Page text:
Modern Merchant Creates Layers of Harmony on 'For the Fields' EP

You don’t hear a lot of clarinet in rock ‘n’ roll, but there it is, winding its way through “Marry Me Annie” on Modern Merchant’s new EP, “For the Fields.” Although part of the Brooklyn indie band released a three-song demo in 2011, “For the Fields” is the full group’s proper debut, and it’s a promising one at that.

The quartet — John Parson, Mike Skaggs, Jesse Stanford and Sydney Weiss — plays lush, low-key songs structured around bobbing waves of melody. Singer Parson surrounds his understated voice with dreamy layers of guitar, keyboards, bass and drums, adding touches like the clarinet on “Marry Me Annie” or trebly spikes of guitar on “Like-Minded.” A wash of noise swells up behind his vocals on “Unending Afterthought,” and a descending whistling part evokes Andrew Bird on the slow spiraling title track.

“For the Fields” is bookended by a pair of songs that encapsulate everything Modern Merchant does well. Opener “When the Markets Crash” makes excellent use of space, piling up layers of wordless vocals over an ebb-and-flow beat that occasionally recedes to leave Parson’s voice standing alone. On the back end, closing song “Necessary Evil” emphasizes a bold rhythm that dissolves into a warm, drifting expanse of guitars and harmony vocals on the refrain.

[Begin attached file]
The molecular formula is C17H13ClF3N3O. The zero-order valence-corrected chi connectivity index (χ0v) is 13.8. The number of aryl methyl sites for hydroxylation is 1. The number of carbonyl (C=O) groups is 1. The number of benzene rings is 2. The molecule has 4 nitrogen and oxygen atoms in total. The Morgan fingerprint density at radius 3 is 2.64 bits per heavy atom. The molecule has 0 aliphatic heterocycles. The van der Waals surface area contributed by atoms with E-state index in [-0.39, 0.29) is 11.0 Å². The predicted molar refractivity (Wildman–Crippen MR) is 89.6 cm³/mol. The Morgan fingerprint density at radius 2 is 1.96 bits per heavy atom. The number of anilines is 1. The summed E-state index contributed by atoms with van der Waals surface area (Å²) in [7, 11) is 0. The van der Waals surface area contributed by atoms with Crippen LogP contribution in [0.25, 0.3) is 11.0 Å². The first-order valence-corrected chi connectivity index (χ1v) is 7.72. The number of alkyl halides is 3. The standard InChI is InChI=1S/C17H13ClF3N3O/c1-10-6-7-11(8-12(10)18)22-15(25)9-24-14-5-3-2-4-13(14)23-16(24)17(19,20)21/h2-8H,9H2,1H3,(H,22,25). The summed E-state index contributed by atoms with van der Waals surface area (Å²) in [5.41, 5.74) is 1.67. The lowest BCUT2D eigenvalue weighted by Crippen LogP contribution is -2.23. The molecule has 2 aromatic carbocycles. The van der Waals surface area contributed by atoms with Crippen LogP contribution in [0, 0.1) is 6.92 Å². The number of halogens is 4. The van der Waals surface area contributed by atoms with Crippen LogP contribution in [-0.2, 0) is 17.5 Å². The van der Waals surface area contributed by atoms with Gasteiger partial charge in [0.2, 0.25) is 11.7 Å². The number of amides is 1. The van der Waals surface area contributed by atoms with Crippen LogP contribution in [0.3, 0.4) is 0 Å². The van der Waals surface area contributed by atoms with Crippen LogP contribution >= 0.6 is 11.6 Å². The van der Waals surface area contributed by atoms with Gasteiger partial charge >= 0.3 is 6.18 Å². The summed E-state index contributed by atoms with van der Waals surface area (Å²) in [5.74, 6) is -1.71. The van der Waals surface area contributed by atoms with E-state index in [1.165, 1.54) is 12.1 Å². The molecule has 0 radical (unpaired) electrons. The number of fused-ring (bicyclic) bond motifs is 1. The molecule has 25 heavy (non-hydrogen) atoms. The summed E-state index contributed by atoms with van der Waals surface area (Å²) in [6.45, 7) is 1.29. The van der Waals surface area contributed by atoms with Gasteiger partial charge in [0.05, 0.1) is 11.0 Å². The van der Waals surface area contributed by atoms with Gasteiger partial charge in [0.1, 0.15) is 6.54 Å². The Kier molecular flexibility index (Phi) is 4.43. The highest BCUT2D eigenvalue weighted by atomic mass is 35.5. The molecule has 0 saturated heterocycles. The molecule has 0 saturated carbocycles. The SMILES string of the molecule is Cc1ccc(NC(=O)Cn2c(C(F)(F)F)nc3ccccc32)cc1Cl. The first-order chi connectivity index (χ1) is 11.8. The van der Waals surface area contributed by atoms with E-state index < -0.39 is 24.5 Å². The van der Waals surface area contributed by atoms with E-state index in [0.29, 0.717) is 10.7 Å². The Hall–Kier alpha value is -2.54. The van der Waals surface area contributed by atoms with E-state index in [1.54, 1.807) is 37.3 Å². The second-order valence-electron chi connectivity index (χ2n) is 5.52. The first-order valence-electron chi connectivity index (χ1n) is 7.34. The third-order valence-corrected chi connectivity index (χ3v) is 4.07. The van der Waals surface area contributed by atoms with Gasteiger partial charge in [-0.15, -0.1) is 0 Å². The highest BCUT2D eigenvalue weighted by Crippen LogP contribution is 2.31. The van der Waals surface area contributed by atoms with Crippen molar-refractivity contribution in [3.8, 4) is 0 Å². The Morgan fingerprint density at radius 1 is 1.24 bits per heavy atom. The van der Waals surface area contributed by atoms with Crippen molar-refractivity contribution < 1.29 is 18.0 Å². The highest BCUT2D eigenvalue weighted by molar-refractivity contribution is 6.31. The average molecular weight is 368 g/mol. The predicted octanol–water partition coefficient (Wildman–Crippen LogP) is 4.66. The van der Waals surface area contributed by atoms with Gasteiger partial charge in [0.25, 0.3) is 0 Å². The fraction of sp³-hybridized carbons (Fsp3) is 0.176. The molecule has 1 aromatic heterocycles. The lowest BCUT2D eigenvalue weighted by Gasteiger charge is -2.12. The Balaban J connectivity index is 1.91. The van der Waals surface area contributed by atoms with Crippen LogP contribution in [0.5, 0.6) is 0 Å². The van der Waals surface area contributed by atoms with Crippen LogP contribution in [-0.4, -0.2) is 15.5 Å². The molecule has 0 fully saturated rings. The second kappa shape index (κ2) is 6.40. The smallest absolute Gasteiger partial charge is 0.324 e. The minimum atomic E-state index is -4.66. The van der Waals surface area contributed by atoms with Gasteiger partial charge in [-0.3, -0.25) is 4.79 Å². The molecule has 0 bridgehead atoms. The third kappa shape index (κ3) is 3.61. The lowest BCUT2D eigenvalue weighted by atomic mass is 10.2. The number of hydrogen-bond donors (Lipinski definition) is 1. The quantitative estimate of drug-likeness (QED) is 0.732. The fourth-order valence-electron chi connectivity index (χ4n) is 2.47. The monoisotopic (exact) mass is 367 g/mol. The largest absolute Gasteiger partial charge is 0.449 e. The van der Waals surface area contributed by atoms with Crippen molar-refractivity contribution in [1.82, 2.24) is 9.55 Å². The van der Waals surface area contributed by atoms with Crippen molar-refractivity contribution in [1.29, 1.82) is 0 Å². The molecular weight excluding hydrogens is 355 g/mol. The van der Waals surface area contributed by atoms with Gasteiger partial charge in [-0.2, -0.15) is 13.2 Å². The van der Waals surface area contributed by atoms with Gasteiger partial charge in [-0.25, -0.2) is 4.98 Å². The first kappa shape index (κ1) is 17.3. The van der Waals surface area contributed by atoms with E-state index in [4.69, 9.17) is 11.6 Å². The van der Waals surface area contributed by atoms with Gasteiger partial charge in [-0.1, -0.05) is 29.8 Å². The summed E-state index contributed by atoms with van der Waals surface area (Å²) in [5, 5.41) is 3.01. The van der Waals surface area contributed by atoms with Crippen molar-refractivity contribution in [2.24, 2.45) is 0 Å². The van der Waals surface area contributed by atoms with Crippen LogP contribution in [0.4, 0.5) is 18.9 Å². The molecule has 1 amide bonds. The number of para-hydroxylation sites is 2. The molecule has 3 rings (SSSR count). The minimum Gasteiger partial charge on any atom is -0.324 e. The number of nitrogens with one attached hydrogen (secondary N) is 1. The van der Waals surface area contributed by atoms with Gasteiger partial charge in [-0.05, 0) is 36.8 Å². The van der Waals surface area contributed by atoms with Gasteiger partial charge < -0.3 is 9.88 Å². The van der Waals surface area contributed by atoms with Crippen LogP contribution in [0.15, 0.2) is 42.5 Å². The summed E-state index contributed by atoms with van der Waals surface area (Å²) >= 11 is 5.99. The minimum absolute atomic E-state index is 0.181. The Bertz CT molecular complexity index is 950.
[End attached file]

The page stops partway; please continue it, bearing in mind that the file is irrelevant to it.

What Modern Merchant needs, now that the band has released a compelling studio recording, is to follow it up sooner, rather than later. It’s one thing to leave listeners wanting more, as long as you don’t leave them waiting too long.



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